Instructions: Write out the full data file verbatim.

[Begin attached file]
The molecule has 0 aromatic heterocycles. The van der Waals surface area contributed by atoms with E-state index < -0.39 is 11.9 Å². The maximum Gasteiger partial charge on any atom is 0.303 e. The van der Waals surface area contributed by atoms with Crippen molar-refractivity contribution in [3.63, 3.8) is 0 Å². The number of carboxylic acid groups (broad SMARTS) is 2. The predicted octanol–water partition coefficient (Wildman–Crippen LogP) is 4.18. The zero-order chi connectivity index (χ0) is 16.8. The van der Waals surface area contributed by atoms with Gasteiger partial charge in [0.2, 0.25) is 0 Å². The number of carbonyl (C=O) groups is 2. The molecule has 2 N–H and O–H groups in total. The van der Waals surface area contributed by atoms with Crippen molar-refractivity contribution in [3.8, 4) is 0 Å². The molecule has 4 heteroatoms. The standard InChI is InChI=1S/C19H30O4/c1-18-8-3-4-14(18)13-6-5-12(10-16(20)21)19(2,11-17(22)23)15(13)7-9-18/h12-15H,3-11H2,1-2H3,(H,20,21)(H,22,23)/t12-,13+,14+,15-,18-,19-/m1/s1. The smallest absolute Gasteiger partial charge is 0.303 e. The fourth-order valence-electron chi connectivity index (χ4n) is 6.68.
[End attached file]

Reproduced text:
The molecule has 0 aromatic heterocycles. The van der Waals surface area contributed by atoms with E-state index < -0.39 is 11.9 Å². The maximum Gasteiger partial charge on any atom is 0.303 e. The van der Waals surface area contributed by atoms with Crippen molar-refractivity contribution in [3.63, 3.8) is 0 Å². The number of carboxylic acid groups (broad SMARTS) is 2. The predicted octanol–water partition coefficient (Wildman–Crippen LogP) is 4.18. The zero-order chi connectivity index (χ0) is 16.8. The van der Waals surface area contributed by atoms with Gasteiger partial charge in [0.2, 0.25) is 0 Å². The number of carbonyl (C=O) groups is 2. The molecule has 2 N–H and O–H groups in total. The van der Waals surface area contributed by atoms with Crippen molar-refractivity contribution in [3.8, 4) is 0 Å². The molecule has 4 heteroatoms. The standard InChI is InChI=1S/C19H30O4/c1-18-8-3-4-14(18)13-6-5-12(10-16(20)21)19(2,11-17(22)23)15(13)7-9-18/h12-15H,3-11H2,1-2H3,(H,20,21)(H,22,23)/t12-,13+,14+,15-,18-,19-/m1/s1. The smallest absolute Gasteiger partial charge is 0.303 e. The fourth-order valence-electron chi connectivity index (χ4n) is 6.68.